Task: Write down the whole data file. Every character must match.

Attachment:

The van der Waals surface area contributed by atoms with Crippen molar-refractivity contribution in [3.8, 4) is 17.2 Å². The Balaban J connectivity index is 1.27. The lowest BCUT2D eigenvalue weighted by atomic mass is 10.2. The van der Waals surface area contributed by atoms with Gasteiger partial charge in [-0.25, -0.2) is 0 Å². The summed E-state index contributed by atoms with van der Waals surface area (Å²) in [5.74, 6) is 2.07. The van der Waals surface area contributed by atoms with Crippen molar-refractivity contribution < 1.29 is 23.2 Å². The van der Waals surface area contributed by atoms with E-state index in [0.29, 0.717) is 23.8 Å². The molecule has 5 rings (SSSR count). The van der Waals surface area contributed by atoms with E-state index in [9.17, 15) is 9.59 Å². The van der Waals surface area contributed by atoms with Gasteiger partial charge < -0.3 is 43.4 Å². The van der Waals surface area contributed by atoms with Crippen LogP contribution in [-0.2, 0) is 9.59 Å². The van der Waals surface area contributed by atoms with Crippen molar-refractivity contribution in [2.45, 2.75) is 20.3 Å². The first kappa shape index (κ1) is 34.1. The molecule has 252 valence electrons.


The van der Waals surface area contributed by atoms with Crippen molar-refractivity contribution in [3.8, 4) is 17.2 Å². The Balaban J connectivity index is 1.27. The lowest BCUT2D eigenvalue weighted by atomic mass is 10.2. The van der Waals surface area contributed by atoms with Gasteiger partial charge in [-0.25, -0.2) is 0 Å². The summed E-state index contributed by atoms with van der Waals surface area (Å²) in [5.74, 6) is 2.07. The van der Waals surface area contributed by atoms with Crippen molar-refractivity contribution < 1.29 is 23.2 Å². The van der Waals surface area contributed by atoms with E-state index in [0.29, 0.717) is 23.8 Å². The molecule has 5 rings (SSSR count). The van der Waals surface area contributed by atoms with E-state index in [9.17, 15) is 9.59 Å². The van der Waals surface area contributed by atoms with Gasteiger partial charge < -0.3 is 43.4 Å². The van der Waals surface area contributed by atoms with Crippen LogP contribution in [-0.2, 0) is 9.59 Å². The van der Waals surface area contributed by atoms with Crippen molar-refractivity contribution in [2.45, 2.75) is 20.3 Å². The first kappa shape index (κ1) is 34.1. The molecule has 252 valence electrons.